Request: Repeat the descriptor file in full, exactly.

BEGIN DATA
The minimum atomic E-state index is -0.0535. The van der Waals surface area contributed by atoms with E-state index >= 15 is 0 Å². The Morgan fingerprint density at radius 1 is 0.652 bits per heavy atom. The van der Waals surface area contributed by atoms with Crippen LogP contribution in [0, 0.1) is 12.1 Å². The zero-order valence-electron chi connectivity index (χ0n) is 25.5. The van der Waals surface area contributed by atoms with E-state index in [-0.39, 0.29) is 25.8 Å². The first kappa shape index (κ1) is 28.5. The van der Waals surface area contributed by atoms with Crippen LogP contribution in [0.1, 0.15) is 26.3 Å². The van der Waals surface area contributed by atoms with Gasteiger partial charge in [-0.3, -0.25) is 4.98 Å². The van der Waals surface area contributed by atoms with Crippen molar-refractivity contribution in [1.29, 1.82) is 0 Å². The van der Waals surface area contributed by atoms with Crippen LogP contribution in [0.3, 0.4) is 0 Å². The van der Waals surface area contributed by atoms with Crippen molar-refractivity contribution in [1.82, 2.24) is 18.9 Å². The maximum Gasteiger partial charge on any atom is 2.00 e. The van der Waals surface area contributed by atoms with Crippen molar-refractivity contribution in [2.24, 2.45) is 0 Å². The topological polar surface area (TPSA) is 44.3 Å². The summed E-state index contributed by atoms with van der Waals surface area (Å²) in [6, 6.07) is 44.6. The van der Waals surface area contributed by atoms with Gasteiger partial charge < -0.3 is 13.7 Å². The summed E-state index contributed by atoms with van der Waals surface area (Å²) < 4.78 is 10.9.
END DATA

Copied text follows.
The minimum atomic E-state index is -0.0535. The van der Waals surface area contributed by atoms with E-state index >= 15 is 0 Å². The Morgan fingerprint density at radius 1 is 0.652 bits per heavy atom. The van der Waals surface area contributed by atoms with Crippen LogP contribution in [0, 0.1) is 12.1 Å². The zero-order valence-electron chi connectivity index (χ0n) is 25.5. The van der Waals surface area contributed by atoms with E-state index in [-0.39, 0.29) is 25.8 Å². The first kappa shape index (κ1) is 28.5. The van der Waals surface area contributed by atoms with Crippen LogP contribution in [0.1, 0.15) is 26.3 Å². The van der Waals surface area contributed by atoms with Gasteiger partial charge in [-0.3, -0.25) is 4.98 Å². The van der Waals surface area contributed by atoms with Crippen molar-refractivity contribution in [1.29, 1.82) is 0 Å². The van der Waals surface area contributed by atoms with Crippen LogP contribution in [0.3, 0.4) is 0 Å². The van der Waals surface area contributed by atoms with Crippen molar-refractivity contribution in [1.82, 2.24) is 18.9 Å². The maximum Gasteiger partial charge on any atom is 2.00 e. The van der Waals surface area contributed by atoms with Crippen molar-refractivity contribution in [2.24, 2.45) is 0 Å². The topological polar surface area (TPSA) is 44.3 Å². The summed E-state index contributed by atoms with van der Waals surface area (Å²) in [6, 6.07) is 44.6. The van der Waals surface area contributed by atoms with Gasteiger partial charge < -0.3 is 13.7 Å². The summed E-state index contributed by atoms with van der Waals surface area (Å²) < 4.78 is 10.9.